Outrage over tall tower project | Shanghai Daily

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Outrage over tall tower project

A PLAN to build the world's tallest navigation tower on the Yangtze River in the western city of Chongqing has sparked an online storm over whether it will be anything more than a vanity project.

After the plan was announced last Thursday, a local Website, cq.qq.com, was swamped with questions about the purpose and cost of the plan.

One person claimed the cost of the project, which the city government has put at about 10 million yuan (US$1.46 million), would be enough to build 50 schools.

Under the plan, the tower would be taller than the current world record holder, the 68.8-meter Jieyang Tower in south China's Guangdong Province. The city says the tower is necessary for safe navigation.

In answer to public concerns, Bi Fangquan, director of the Chongqing Bureau of Yangtze River Administration of Navigational Affairs, said the tower had to be very tall, because Chongqing was upriver of the Three Gorges Reservoir.

The reservoir had been filled to 175 meters since September, inducing a seasonal rise of water level near Chongqing to 30 meters at maximum, Bi said, adding that the tallest tower currently in the reservoir area was only 15 meters above the water.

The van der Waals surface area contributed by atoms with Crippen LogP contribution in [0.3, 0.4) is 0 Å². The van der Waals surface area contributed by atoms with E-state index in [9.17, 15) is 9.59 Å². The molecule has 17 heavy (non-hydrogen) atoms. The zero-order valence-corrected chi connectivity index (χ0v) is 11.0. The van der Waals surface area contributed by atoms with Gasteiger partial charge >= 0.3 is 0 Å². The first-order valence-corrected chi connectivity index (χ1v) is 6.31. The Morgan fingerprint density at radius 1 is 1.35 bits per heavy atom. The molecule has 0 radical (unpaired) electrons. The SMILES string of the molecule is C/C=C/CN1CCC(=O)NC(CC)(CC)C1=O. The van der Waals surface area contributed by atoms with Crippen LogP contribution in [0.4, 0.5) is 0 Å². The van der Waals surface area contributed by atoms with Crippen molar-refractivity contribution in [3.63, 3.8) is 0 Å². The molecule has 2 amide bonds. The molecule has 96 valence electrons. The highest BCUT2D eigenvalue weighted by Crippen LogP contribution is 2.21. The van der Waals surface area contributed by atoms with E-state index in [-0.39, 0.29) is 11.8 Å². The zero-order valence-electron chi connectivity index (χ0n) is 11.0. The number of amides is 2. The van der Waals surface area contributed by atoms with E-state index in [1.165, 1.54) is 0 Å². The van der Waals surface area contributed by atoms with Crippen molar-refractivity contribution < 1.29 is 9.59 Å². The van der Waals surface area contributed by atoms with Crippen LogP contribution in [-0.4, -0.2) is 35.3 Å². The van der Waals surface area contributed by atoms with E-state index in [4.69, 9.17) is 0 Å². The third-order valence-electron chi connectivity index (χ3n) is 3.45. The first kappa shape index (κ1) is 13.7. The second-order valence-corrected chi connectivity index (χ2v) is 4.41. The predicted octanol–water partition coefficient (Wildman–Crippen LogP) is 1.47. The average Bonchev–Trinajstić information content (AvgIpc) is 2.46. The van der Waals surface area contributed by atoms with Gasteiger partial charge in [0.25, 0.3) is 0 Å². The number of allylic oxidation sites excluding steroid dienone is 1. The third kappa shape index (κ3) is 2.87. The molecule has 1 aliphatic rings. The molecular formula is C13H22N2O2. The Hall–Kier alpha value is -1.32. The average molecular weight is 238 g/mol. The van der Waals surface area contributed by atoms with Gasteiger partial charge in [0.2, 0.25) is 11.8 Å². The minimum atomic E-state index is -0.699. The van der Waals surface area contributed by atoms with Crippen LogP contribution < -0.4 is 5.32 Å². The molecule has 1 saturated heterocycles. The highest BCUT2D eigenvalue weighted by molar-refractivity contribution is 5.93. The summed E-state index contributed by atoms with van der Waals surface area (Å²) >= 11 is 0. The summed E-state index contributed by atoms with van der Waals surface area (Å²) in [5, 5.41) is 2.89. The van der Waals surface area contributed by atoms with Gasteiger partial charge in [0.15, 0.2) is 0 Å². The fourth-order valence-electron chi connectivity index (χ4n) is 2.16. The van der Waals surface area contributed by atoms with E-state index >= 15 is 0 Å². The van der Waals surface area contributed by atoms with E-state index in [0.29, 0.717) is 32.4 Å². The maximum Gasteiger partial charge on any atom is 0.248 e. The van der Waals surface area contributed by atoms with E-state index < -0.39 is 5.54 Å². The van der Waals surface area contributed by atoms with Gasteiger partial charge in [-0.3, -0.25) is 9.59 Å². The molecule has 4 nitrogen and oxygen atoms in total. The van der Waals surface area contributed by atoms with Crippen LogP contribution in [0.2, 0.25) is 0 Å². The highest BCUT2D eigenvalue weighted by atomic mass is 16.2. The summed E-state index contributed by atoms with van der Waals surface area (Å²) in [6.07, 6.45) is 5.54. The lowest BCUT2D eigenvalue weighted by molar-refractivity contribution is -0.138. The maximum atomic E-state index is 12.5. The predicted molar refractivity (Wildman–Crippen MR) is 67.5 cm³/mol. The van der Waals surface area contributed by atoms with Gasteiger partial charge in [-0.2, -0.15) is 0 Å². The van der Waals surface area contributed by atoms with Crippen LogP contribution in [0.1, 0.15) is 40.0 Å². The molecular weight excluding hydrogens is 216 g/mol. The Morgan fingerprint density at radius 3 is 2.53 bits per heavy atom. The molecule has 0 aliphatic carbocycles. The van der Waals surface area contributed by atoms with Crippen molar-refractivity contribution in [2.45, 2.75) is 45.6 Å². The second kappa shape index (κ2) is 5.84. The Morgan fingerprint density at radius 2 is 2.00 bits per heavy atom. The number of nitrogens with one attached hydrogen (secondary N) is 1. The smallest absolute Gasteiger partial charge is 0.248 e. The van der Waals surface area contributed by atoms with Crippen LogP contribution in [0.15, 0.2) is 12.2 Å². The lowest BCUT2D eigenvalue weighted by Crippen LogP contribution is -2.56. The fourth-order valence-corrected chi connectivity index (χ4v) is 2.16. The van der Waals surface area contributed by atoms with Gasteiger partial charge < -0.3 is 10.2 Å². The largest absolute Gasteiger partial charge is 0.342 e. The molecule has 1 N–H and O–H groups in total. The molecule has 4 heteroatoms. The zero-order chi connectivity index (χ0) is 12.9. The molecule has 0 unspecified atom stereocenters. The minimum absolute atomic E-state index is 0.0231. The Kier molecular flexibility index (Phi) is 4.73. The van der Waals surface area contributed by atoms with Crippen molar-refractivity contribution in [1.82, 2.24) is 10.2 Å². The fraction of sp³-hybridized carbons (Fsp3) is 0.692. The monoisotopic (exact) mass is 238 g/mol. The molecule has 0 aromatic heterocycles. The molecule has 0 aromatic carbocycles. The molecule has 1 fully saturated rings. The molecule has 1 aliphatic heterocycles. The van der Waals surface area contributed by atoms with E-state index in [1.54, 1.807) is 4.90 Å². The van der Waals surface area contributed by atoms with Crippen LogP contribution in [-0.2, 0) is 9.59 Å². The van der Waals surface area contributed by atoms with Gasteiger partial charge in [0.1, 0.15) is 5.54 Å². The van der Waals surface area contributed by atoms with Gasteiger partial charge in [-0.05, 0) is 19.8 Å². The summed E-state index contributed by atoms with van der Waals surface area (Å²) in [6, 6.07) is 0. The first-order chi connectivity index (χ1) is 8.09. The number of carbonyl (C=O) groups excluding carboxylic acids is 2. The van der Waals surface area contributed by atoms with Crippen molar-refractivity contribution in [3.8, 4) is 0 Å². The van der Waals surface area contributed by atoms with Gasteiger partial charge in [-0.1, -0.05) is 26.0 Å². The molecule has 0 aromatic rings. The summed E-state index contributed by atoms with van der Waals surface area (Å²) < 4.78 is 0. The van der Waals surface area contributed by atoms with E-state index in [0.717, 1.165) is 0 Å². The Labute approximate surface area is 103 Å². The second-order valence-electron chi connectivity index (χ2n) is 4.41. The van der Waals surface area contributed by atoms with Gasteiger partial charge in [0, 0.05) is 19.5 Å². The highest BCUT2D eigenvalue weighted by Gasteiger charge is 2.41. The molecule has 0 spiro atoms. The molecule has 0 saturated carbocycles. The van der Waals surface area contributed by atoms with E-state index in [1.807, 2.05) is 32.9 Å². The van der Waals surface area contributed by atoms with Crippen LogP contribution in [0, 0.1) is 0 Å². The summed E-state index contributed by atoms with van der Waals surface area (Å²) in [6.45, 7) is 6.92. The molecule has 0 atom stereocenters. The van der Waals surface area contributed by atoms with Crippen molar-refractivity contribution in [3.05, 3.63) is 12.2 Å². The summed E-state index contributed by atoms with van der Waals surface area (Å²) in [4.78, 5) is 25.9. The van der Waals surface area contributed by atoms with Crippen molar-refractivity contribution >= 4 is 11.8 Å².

"Many cruise boats and cargo boats sail in the area everyday, and the tower signals cannot guide them safely across the area," Bi said.

He said the new tower would not only improve navigation, but also send out radio waves through which maritime and navigation bureaus could contact boats.

The bureau said last week that the tower was planned at the Jiangbeizui area, where the Yangtze and Jialingjiang rivers meet.

"It will not only have great navigational functions but also become a tourist attraction," said Bi.

One objector commented on the Website: "We know two half-built river navigation towers in the city's suburban districts were dismantled in 2008 after the local governments failed to put all the pledged investment in place since 2003."

Ningjingyizhiyuan, a Netizen, hoped that the new tower wouldn't follow the steps of the two half-built towers.

Zhang Yuan, chief planner of the Chongqing planning bureau, said the project was still the subject of a feasibility study and had not yet won approval from the municipal development and reform department.

He said the planning bureau would carry out careful research to make sure the tower was cost-effective and in accordance with the city's overall environment.




 

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